By Nako Martinez
Translated for KISSonline by Jill Cataldo
Rating: KKKKK out of KKKKK
KISS has built a masterpiece: Simmons and Stanley demonstrate a return to form
KISS have always been grand masters of entertainment in the world of rock. Everyone was saddened the year Gene Simmons told the media in a press conference that there was not going to be another new new KISS album. Luckily, the good state of Paul Stanley, producer of Sonic Boom (whose recent solo disc was also brilliant) influenced the band to return to the studio, and in three months' time created an LP filled with vitality, happiness, cacophony and glamour.
Beginning with the almighty "Modern Day Delilah," segueing into the guitar riffs of "Russian Roulette" and the staples "Never Enough" and "Yes I Know (Nobody's Perfect)" the album certainly proves that this quartet's intention was to recapture the sound that they had in their earliest beginnings. Then, by the time we're almost halfway through the LP, we're flying. It's such an unloading of energy that literally pulls you in. The disc is filled with memorable melodies, big backing vocals (Eric also takes the lead vocals,) great guitar riffs in the style of "Deuce," and Tommy Thayer's solos are spectacular.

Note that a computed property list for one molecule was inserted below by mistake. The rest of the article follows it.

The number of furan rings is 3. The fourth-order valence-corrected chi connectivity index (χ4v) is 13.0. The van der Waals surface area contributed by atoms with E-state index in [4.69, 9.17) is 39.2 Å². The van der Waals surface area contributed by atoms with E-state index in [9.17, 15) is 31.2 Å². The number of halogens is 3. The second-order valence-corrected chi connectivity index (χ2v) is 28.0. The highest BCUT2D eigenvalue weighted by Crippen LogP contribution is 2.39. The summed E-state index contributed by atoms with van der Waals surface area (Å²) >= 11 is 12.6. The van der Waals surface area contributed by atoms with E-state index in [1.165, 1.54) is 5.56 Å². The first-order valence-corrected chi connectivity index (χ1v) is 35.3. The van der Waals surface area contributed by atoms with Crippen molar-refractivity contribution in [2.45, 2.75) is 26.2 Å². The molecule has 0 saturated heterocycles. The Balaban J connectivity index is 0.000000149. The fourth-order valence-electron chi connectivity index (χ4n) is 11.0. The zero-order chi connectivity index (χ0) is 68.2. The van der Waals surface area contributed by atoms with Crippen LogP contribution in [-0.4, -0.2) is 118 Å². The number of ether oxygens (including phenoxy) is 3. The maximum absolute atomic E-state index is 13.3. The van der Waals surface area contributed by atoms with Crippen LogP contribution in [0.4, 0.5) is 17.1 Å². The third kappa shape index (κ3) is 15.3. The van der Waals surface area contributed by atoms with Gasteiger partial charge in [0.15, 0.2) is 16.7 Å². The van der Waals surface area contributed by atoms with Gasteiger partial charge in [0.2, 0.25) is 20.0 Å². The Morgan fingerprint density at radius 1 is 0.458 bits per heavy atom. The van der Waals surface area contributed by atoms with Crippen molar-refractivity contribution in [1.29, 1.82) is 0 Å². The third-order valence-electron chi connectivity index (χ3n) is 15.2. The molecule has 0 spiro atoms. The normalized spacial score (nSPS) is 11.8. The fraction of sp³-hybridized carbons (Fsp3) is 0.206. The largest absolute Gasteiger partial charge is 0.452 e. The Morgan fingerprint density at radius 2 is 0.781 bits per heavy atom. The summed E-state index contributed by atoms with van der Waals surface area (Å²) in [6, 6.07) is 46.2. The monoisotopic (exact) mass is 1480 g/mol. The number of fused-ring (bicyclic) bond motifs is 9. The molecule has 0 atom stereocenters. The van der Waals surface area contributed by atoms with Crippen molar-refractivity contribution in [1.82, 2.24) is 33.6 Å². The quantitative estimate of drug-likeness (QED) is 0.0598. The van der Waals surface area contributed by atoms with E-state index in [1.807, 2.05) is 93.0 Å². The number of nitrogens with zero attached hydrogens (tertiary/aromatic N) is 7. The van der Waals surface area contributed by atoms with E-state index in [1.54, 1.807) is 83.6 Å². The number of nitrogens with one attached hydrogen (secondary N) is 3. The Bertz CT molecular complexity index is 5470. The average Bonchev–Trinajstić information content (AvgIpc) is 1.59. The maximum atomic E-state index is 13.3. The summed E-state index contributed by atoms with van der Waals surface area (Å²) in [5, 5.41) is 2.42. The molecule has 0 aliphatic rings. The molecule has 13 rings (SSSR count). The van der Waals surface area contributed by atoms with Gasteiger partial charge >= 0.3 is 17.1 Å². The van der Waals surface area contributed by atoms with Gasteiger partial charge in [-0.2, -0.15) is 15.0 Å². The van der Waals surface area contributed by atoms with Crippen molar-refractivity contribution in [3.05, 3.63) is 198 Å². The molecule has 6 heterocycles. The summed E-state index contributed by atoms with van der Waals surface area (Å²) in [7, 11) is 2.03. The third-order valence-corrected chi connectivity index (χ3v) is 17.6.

Entering the second half of the album, we're rocked and rolled again by "Hot and Cold," (pure American sound,) the upbeat guitars and memorable refrain of "All for the Glory" (certainly you'll like what you hear here; it's highly memorable) or the personality of the rocker "Say Yeah," which closes this body of work.
Without a doubt, this is one of the very best albums in KISS's entire career. It's as hot as an inferno, yet the disc is fresh with attitude and power, without a single filler song present. This is a moment to savor. We consider this disc to be immortal.